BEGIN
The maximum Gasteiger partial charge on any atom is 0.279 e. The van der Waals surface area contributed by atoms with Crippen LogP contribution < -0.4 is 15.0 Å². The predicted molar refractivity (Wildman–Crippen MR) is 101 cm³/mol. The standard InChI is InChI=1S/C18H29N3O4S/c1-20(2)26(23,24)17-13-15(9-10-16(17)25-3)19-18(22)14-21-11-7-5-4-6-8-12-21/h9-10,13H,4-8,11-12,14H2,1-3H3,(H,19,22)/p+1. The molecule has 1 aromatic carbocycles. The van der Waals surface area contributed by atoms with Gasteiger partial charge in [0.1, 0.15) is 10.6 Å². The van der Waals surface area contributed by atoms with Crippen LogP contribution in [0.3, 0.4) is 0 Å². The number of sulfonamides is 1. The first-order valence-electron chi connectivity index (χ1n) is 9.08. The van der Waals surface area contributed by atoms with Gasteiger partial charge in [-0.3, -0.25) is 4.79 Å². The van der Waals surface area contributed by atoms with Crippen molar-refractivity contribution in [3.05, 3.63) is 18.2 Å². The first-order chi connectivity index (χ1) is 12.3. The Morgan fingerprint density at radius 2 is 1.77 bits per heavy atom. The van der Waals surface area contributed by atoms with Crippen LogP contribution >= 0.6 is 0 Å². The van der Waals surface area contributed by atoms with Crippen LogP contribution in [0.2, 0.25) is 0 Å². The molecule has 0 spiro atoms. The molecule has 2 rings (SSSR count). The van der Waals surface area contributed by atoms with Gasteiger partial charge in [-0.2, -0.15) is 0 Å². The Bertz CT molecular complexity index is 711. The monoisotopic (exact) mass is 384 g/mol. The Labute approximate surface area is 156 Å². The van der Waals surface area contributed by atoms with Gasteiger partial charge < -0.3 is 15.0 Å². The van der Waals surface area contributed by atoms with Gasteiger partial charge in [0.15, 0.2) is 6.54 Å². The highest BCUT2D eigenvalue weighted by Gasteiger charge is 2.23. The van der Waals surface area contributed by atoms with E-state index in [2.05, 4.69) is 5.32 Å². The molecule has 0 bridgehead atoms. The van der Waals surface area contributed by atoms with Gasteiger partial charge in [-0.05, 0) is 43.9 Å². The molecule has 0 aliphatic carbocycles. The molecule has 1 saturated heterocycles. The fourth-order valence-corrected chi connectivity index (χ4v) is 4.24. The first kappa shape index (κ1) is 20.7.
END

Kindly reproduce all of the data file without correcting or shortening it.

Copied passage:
The maximum Gasteiger partial charge on any atom is 0.279 e. The van der Waals surface area contributed by atoms with Crippen LogP contribution < -0.4 is 15.0 Å². The predicted molar refractivity (Wildman–Crippen MR) is 101 cm³/mol. The standard InChI is InChI=1S/C18H29N3O4S/c1-20(2)26(23,24)17-13-15(9-10-16(17)25-3)19-18(22)14-21-11-7-5-4-6-8-12-21/h9-10,13H,4-8,11-12,14H2,1-3H3,(H,19,22)/p+1. The molecule has 1 aromatic carbocycles. The van der Waals surface area contributed by atoms with Gasteiger partial charge in [0.1, 0.15) is 10.6 Å². The van der Waals surface area contributed by atoms with Crippen LogP contribution in [0.3, 0.4) is 0 Å². The number of sulfonamides is 1. The first-order valence-electron chi connectivity index (χ1n) is 9.08. The van der Waals surface area contributed by atoms with Gasteiger partial charge in [-0.3, -0.25) is 4.79 Å². The van der Waals surface area contributed by atoms with Crippen molar-refractivity contribution in [3.05, 3.63) is 18.2 Å². The first-order chi connectivity index (χ1) is 12.3. The Morgan fingerprint density at radius 2 is 1.77 bits per heavy atom. The van der Waals surface area contributed by atoms with Crippen LogP contribution >= 0.6 is 0 Å². The van der Waals surface area contributed by atoms with Crippen LogP contribution in [0.2, 0.25) is 0 Å². The molecule has 0 spiro atoms. The molecule has 2 rings (SSSR count). The van der Waals surface area contributed by atoms with Gasteiger partial charge in [-0.2, -0.15) is 0 Å². The Bertz CT molecular complexity index is 711. The monoisotopic (exact) mass is 384 g/mol. The Labute approximate surface area is 156 Å². The van der Waals surface area contributed by atoms with Gasteiger partial charge < -0.3 is 15.0 Å². The van der Waals surface area contributed by atoms with Gasteiger partial charge in [0.15, 0.2) is 6.54 Å². The highest BCUT2D eigenvalue weighted by Gasteiger charge is 2.23. The van der Waals surface area contributed by atoms with E-state index in [2.05, 4.69) is 5.32 Å². The molecule has 0 bridgehead atoms. The van der Waals surface area contributed by atoms with Gasteiger partial charge in [-0.05, 0) is 43.9 Å². The molecule has 0 aliphatic carbocycles. The molecule has 1 saturated heterocycles. The fourth-order valence-corrected chi connectivity index (χ4v) is 4.24. The first kappa shape index (κ1) is 20.7.